Creatives 'lack financial sense'

Creativity and strict financial controls must learn to co-exist if agencies in the creative industries are to remain profitable and internationally competitive.

Despite efforts to juxtapose finance with creativity, Britain’s agencies specialising in ideas are losing money everyday because the gap between the two is widening.

Financial directors only care about cash, while the creative teams whose accounts they administer only care about generating award-winning ideas.

Such is the perception emerging from a new survey of 1,000 financial directors, which found an absence of monetary focus among creative teams is being found out by clients.

The findings of the survey, obtained by Freelance UK, show that the overwhelming majority of client companies do not perceive their creative agents as being trustworthy.

Just over half of respondents would struggle to” clearly demonstrate costs and processes” to a client, despite the fact that most are insisting transactions must become more transparent.

The problem lies with creative teams, the FDs responding hinted, by suggesting that almost a quarter are totally oblivious to the need for any financial processes in the creative process.

Most agencies harbour negative feelings to the idea of monetary controls, almost 60% of their staff think finance is someone’s problem, while a further 40% believe finance is beyond their remit.

A bad attitude towards costs, and a belief that finance is dull and boring, is “heavily impacting” on agencies’ “bottom line profitability,” said experts at Maconomy, which commissioned the survey.

The company, which provides software to optimise financial management such as on a creative project, warned that the bad habits of an agency’s creative team will be difficult to break.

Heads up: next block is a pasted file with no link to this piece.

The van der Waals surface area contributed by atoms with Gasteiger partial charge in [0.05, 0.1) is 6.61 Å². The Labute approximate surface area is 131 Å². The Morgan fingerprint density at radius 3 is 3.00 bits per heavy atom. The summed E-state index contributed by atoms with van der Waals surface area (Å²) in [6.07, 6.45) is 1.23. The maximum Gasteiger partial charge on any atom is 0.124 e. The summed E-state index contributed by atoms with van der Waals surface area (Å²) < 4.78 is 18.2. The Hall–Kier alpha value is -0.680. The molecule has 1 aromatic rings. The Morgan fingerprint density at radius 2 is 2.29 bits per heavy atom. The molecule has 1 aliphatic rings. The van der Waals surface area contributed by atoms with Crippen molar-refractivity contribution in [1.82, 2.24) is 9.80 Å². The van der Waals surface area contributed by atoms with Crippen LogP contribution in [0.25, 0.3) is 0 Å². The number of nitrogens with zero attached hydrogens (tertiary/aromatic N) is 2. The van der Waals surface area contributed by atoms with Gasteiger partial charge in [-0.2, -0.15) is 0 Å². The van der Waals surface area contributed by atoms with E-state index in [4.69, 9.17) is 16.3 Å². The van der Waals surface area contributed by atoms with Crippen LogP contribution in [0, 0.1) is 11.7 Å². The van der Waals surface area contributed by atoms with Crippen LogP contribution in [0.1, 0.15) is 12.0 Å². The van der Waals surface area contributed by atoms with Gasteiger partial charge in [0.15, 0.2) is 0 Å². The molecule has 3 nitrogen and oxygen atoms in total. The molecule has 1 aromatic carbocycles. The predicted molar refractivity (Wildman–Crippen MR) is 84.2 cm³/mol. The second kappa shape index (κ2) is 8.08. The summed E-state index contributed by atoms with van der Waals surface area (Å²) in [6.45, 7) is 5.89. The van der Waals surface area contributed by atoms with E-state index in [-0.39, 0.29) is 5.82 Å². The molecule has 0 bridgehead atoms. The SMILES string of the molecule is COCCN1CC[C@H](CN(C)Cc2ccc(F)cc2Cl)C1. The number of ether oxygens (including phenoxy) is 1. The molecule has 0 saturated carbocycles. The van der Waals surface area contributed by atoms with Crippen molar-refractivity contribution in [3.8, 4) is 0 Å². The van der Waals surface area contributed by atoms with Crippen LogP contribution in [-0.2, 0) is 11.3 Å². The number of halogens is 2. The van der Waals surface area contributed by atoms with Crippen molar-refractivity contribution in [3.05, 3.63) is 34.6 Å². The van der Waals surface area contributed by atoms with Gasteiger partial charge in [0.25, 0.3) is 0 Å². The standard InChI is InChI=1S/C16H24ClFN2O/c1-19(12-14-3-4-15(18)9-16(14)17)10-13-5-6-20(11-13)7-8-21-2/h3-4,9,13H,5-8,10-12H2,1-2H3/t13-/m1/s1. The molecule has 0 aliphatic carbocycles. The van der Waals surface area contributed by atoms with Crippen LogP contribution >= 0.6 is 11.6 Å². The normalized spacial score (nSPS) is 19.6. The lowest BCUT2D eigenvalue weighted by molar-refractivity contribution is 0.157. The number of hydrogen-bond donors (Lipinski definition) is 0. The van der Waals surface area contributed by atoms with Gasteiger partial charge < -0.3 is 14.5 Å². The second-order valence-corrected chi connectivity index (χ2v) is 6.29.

But directors must take action for the good of their agency’s profitability: the survey found 68% of creative firms have over-serviced accounts and undercharged client companies.

In light of late payment legislation, the Better Payment Practice Group also has its work cut out, as 80% of creative agencies never charge interest to tardy invoice payers.

Neil Backwith, a profitability consultant to the creative services industry, said: “In a situation where an agency doesn't have accurate time information and transparency, it would appear that not only do they lose the trust of their clients but those very same agencies are also the ones who ‘write off’ the biggest amounts of time through over–service. This is a double whammy of less profit and less trust for Agency Britain.”

Building a sense of trust and demonstrating transparency is therefore vital if agencies are to prosper in the long-term, according to Hugh Stafford-Smith, managing director of Maconomy.

“Transforming internal processes in order to demonstrate account transparency will go a long way in strengthening the agency-client relationship and engender an atmosphere of trust,” he said.

His company’s survey pointed to the age-old problem of how agencies can keep their clients happy, while ensuring their profits continue.

In a statement, Maconomy reflected: “The key finding from the research highlighted that financial processes and creativity can, and must, co-exist to improve agency profitability – as two thirds of agency FDs agree that this makes for a successful agency.”

It added that training and education were labelled as the primary tools to combat creatives’ reluctance to becoming “financially responsible.”

Coupled with improved communication between finance and creative departments, this “sets precedence for long lasting behavioural changes,” the company advised.



 

24th October 2006

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